Buy a Hoodie, Save the World
And now, in a bizarre twist of public outrage, we are once again asked to show our support, not by thoughtful discourse or intelligent argument, but by … um, buying stuff.
Media outlets report that Trayvon Martin’s tragic death has officially been branded. Retailers across the country and on the internet are encouraging us to wear our hearts quite literally on our sleeves, as they produce T-shirts and hoodies featuring the teen who was gunned down in a Florida neighborhood a month ago.
In response to the sales, Martin’s parents have filed for two trademarks, “Justice for Trayvon” and “I am Trayvon,” in an apparent effort to keep marketers from exploiting their son’s name.
Across the country, concerned citizens are furiously buying up clothing, bumper stickers, buttons and posters. Once again, we’re doing what we’ve always done. We’re allowing merchandisers to control our message.
Some marketers claim to have noble reasons behind their efforts, while others admit to using Martin’s death to get their store name in the public eye.
Can you say, “Exploitation?”
I shouldn’t be surprised that the same nation that celebrates the birth of Christ with the purchase of iPads (and the death of Christ with chocolate bunnies) would respond to accelerated racial tensions with the purchase of a $40 hoodie. But I am.
The hard-to-swallow truth is that the way to get to an American’s heart is through his wallet (or her purse).
Clearly, it's a sign of the times. But we must ask ourselves why our indignation against every atrocity, every disease, and every injustice must be expressed through our materialism. I’d like to think that we’ve evolved some since the post-9/11 message that said the best way for Americans to fight terrorism was to go shopping. But we haven’t.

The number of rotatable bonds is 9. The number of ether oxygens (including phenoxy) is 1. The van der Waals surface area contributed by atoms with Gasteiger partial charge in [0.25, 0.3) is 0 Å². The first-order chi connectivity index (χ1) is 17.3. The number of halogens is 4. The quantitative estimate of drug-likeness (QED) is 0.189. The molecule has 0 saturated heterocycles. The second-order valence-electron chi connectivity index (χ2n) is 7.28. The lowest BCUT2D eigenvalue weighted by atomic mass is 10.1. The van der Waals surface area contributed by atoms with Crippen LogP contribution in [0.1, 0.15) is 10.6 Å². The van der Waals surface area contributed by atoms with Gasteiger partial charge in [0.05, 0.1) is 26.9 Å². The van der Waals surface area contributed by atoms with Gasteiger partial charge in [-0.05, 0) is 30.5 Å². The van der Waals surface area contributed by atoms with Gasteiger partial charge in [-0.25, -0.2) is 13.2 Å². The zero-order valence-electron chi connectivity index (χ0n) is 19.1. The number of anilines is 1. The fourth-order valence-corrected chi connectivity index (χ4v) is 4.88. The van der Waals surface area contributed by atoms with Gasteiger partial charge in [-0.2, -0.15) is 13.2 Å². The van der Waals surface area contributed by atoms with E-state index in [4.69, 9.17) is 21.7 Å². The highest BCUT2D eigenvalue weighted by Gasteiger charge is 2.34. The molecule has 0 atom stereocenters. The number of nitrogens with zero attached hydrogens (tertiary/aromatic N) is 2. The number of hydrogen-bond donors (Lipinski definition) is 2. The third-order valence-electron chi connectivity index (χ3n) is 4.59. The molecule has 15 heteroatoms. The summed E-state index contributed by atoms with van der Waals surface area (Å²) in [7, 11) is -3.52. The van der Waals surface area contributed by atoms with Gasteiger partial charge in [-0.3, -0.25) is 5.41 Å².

Think about it. Virtually every imaginable cause has been merchandised. Happily, we’ve bought in. Every color means something: wear pink to fight breast cancer, yellow if you support our troops, blue if you’re against bullying and red if you’re trying to raise heart disease awareness.
And don’t even get me started on the Kony phenomenon. The Kony 2012 action kit, which has since sold out (much to public fury), included a T-shirt, bracelet, action guide, stickers, buttons, and posters. On the website invisiblechildrenstore.myshopify.com the kits were sold with the following description: “People will think you’re an advocate of awesome … You can decorate yourself and the town with this one-stop shop.”
My stomach roils at the words.
This is not so much a criticism of merchandisers who are doing what they’re supposed to do, even if they do it quite “vulturistically.” After all, it’s their job to identify trends, develop merchandise, and ride the wave toward keeping them in the black. I get that.
Rather, this is a criticism of a consumeristic nation that no longer seems to know how to stand for anything if it doesn’t require them to whip out their credit cards. Our civic engagement has been replaced by one stop shopping.
It’s a wonder that Martin Luther King’s message survived at all without “I have a dream” T-shirts clothing the nation.
Ah, you say, but that was another time. Yes, it was.
I don’t wish to live in that time again, knowing that both African Americans and women were severely repressed and discriminated against. But I do wish we could move beyond the lie that “justice will be served” if (and only if) we purchase a hoodie that states that.